anonymous
  • anonymous
Solve the differentiable equation: dy/dx = y^2 ?
Mathematics
  • Stacey Warren - Expert brainly.com
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SOLVED
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chestercat
  • chestercat
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anonymous
  • anonymous
2y
terenzreignz
  • terenzreignz
You mean separable, right? :D
terenzreignz
  • terenzreignz
and lol, @openstudy11 It is unfortunately not that simple :D

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terenzreignz
  • terenzreignz
@Study23 Shall we? :)
anonymous
  • anonymous
Yup :D
terenzreignz
  • terenzreignz
Okay, thing about separable differential equations... they are.... separable! LOL Yeah, I know, big surprise :) What I mean is that you can rearrange them so that you can separate them into expressions involving only y and involving only x. Let's have a look at this \[\huge \frac{dy}{dx} = y^2\] You can treat the dy and dx as variables like any other, when separating. Just you try multiplying both sides by dx, and what do you get?
anonymous
  • anonymous
dy = y^2 dx; I was doing this but I got confused because you couldn't integrate this could you?
terenzreignz
  • terenzreignz
Not yet. Now, you could bring all expressions involving y, to the appropriate side of the equation (namely, the side with the dy) You could do this by multiplying \(\large y^{-2}\) or \(\Large \frac1{y^2}\) on both sides, and what would you get then?
anonymous
  • anonymous
dy/y^2=dx (?)
terenzreignz
  • terenzreignz
Correct :D \[\huge \frac{dy}{y^2}=dx\] Now, slip a \(\Huge \int\) sign on both sides of the equation~ and be done with it :D
anonymous
  • anonymous
So, ln|y^2|=x ?
terenzreignz
  • terenzreignz
oh... \[\huge \int \frac{1}{y^2}dy \ = \int dx\] Are you sure? Maybe this ought to refresh you \[\huge \int y^{-2}dy \ = \int dx\]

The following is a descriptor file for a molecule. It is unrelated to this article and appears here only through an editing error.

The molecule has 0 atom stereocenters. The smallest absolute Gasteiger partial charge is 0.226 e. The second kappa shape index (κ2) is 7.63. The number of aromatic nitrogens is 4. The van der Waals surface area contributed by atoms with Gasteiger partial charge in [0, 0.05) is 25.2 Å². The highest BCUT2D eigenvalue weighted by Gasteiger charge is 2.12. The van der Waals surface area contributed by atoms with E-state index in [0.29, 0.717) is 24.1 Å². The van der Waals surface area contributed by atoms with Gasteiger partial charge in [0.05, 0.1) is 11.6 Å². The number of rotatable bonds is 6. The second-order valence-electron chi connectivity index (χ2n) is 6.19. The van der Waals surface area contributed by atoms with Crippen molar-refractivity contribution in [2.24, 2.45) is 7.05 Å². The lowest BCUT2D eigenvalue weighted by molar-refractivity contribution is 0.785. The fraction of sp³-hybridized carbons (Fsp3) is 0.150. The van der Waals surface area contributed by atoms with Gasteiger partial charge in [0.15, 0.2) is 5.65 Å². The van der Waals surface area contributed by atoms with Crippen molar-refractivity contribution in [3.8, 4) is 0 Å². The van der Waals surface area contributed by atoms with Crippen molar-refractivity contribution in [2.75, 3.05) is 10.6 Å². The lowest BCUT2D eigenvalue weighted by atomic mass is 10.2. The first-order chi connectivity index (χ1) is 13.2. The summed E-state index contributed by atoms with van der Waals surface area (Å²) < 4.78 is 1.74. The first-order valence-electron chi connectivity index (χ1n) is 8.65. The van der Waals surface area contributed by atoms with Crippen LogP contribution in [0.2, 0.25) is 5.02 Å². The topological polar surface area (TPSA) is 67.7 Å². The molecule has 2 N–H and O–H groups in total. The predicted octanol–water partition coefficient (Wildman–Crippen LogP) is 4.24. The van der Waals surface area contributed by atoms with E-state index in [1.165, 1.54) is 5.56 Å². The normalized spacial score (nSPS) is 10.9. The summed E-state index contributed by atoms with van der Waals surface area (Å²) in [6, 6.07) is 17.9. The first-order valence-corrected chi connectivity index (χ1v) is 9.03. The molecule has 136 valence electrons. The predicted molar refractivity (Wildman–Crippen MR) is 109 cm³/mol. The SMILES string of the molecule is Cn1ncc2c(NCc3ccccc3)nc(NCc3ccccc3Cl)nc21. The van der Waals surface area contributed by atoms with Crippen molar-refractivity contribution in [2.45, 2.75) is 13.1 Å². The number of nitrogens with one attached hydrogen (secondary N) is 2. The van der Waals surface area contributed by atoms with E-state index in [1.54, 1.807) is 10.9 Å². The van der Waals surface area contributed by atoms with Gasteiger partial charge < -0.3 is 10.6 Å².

terenzreignz
  • terenzreignz
Okay, we started with this, right \[\huge \frac{dy}{y^2}=dx\] And we simply integrated both sides \[\huge\color{blue}\int \frac{dy}{y^2}=\color{blue}{\int}dx\] And yes.... \[\huge \int ax^n=\frac{x^{n+1}}{n+1} \] when \(n\ne -1\)
terenzreignz
  • terenzreignz
Sorry, my bad \[\huge \int ax^n = \frac{ax^{n+1}}{n+1}\]
anonymous
  • anonymous
So, I get \(\ \Huge -y^-1 + C_1 = x \) ?
anonymous
  • anonymous
That should be \(\ y^{-1} \)
terenzreignz
  • terenzreignz
Mother of sizes... o.O LOL \[\huge -y^{-1}+C = x\]
terenzreignz
  • terenzreignz
If you want it as a function of y, you can bring the constant to the other side \[\huge -\frac1y=x+C_0\] and then isolate \[\huge y = -\frac1{x+C_0}\]
terenzreignz
  • terenzreignz
But on the whole, good job :)
anonymous
  • anonymous
So, my textbook has this interns of Y= ...
terenzreignz
  • terenzreignz
Waaaay ahead of you ^
anonymous
  • anonymous
In terms (autocorrect)
terenzreignz
  • terenzreignz
Already done... ^
terenzreignz
  • terenzreignz
It just needs some algebraic manipulation is all.
anonymous
  • anonymous
Oh, haha I didn't see that! :D. Thanks for all your help @terenzreignz ! I appreciate your encouragement! By the way, any tips for the AP Calc BC exam by the way?
terenzreignz
  • terenzreignz
I don't know what exam that is... better consult someone more familiar with it :)
anonymous
  • anonymous
Oh haha okay. Thanks!
anonymous
  • anonymous
dy/dx=y^2 dy/y^2=dx then integrate both the side -1/y=x+c

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